Changes to the Town of East Hampton’s town code regarding certificates of occupancy (CO) went to effect on January 1, 2024. The updated town code requires that an updated CO be obtained before the property is transferred to the seller. While that may seem easy enough, there are still questions as to who is responsible for obtaining the CO, how long will it take to get one and when should the CO be produced during the real estate transaction. Christopher D. Kelley, a senior partner with the Riverhead law firm Twomey, Latham, Shea, Kelley, Dubin & Quartararo, LLP, says all these issues need to be resolved before the transaction can take place.
“Even prior to the enactment of the various code provisions requiring an updated CO upon transfer, most South Fork law practitioners made it a habit of requesting, as a purchaser’s attorney, that the seller provide at, or prior to, closing an updated CO as part of the contract,” Kelley says. “The typical contract provision that requires an updated CO simultaneously requires the purchaser to provide and pay for an updated survey with which to obtain the updated CO.”
Kelley — who concentrates his practice in real estate and land use and zoning and previously served on the East Hampton Town Zoning Board of Appeals — says, although the revised town code does not spell out who is responsible for the costs in updating the CO, the language suggests that responsibility falls on the seller. “This risk can be transferred to the seller by means of a contract provision that requires the seller to provide an updated CO at or prior to closing,” he says.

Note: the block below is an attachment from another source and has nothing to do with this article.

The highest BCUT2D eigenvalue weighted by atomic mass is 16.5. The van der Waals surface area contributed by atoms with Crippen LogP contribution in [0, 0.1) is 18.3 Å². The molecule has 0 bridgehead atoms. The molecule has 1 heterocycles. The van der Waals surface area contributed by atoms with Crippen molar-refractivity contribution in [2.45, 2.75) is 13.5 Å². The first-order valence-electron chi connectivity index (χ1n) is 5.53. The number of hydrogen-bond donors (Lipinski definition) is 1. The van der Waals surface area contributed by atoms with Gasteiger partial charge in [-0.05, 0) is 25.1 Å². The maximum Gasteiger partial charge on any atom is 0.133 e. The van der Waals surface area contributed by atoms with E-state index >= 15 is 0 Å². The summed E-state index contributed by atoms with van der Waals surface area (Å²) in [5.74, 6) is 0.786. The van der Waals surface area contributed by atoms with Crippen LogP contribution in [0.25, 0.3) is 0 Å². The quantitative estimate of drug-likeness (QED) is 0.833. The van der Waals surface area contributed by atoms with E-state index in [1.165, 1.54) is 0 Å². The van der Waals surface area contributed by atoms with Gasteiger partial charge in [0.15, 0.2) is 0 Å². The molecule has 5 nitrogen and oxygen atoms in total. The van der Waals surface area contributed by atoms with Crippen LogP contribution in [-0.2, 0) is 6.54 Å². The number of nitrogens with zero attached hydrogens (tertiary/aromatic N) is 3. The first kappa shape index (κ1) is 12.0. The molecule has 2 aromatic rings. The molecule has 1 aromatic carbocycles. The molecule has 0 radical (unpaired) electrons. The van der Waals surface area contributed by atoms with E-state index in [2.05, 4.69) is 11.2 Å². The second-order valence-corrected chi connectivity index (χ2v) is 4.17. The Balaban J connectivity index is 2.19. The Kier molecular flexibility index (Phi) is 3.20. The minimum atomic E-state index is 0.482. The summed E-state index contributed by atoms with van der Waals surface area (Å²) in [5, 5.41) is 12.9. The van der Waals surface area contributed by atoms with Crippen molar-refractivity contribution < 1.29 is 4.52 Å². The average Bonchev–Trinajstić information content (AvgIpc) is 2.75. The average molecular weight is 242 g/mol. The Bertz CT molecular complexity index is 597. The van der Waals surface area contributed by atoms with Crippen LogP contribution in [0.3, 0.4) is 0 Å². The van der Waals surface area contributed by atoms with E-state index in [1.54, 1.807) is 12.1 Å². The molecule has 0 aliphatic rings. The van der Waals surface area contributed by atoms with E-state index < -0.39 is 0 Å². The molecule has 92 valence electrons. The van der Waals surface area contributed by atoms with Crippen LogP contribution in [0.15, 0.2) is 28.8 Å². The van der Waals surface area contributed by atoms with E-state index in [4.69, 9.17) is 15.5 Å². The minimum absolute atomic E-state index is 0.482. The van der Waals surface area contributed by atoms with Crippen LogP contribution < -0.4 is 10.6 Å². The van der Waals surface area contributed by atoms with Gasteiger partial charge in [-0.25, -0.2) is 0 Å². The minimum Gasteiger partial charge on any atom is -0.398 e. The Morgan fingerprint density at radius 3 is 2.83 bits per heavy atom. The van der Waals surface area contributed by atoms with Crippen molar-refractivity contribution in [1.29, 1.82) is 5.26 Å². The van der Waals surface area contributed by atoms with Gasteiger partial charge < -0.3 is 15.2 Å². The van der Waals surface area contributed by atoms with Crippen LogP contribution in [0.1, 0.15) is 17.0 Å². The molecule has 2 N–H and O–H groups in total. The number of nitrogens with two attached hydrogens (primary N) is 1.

The form contract that is most widely used on eastern Long Island is a provision in the town code that requires the seller to provide a “valid and subsisting” CO covering all structures on the property. “This more often than not is modified by a rider paragraph either inserted by the seller or requested by the purchaser that requires the seller to produce an updated CO,” Kelley says. He said this is a “best practice” for buyers’ attorneys since it’s considered rare for the seller to modify the property by building accessory units on the property, adding to the main residence or excessive clearing — all of which violate the CO. Other issues in obtaining a CO include finished basements, too many bedrooms inside the house and problems with the pool fence and alarm.
There are other problems in obtaining the CO, Mr. Kelley says. Between municipal staffing issues, scheduling an inspection determining whether the structure passes inspection, and filling out paperwork, it can take four to six weeks to obtain the certificate. “The best practice for the seller to avoid this delay is to get an updated CO before listing the property.”